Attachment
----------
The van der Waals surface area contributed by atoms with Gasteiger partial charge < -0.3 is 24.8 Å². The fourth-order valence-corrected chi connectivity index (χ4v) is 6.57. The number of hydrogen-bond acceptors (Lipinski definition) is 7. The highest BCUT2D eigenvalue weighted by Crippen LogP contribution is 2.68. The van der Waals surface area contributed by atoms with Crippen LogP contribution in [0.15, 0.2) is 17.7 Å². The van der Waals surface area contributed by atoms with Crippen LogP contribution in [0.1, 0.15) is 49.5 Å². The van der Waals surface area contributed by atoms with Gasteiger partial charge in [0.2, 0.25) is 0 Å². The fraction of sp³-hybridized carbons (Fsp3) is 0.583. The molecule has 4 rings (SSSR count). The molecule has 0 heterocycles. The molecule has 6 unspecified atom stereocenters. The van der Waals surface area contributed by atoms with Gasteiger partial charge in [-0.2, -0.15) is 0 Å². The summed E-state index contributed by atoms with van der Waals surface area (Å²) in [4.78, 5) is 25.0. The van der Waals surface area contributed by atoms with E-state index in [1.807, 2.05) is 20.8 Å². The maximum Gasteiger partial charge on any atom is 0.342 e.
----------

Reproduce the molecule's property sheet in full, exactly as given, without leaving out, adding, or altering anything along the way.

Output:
The van der Waals surface area contributed by atoms with Gasteiger partial charge < -0.3 is 24.8 Å². The fourth-order valence-corrected chi connectivity index (χ4v) is 6.57. The number of hydrogen-bond acceptors (Lipinski definition) is 7. The highest BCUT2D eigenvalue weighted by Crippen LogP contribution is 2.68. The van der Waals surface area contributed by atoms with Crippen LogP contribution in [0.15, 0.2) is 17.7 Å². The van der Waals surface area contributed by atoms with Crippen LogP contribution in [0.1, 0.15) is 49.5 Å². The van der Waals surface area contributed by atoms with Gasteiger partial charge in [0.2, 0.25) is 0 Å². The fraction of sp³-hybridized carbons (Fsp3) is 0.583. The molecule has 4 rings (SSSR count). The molecule has 0 heterocycles. The molecule has 6 unspecified atom stereocenters. The van der Waals surface area contributed by atoms with Gasteiger partial charge in [-0.2, -0.15) is 0 Å². The summed E-state index contributed by atoms with van der Waals surface area (Å²) in [4.78, 5) is 25.0. The van der Waals surface area contributed by atoms with E-state index in [1.807, 2.05) is 20.8 Å². The maximum Gasteiger partial charge on any atom is 0.342 e.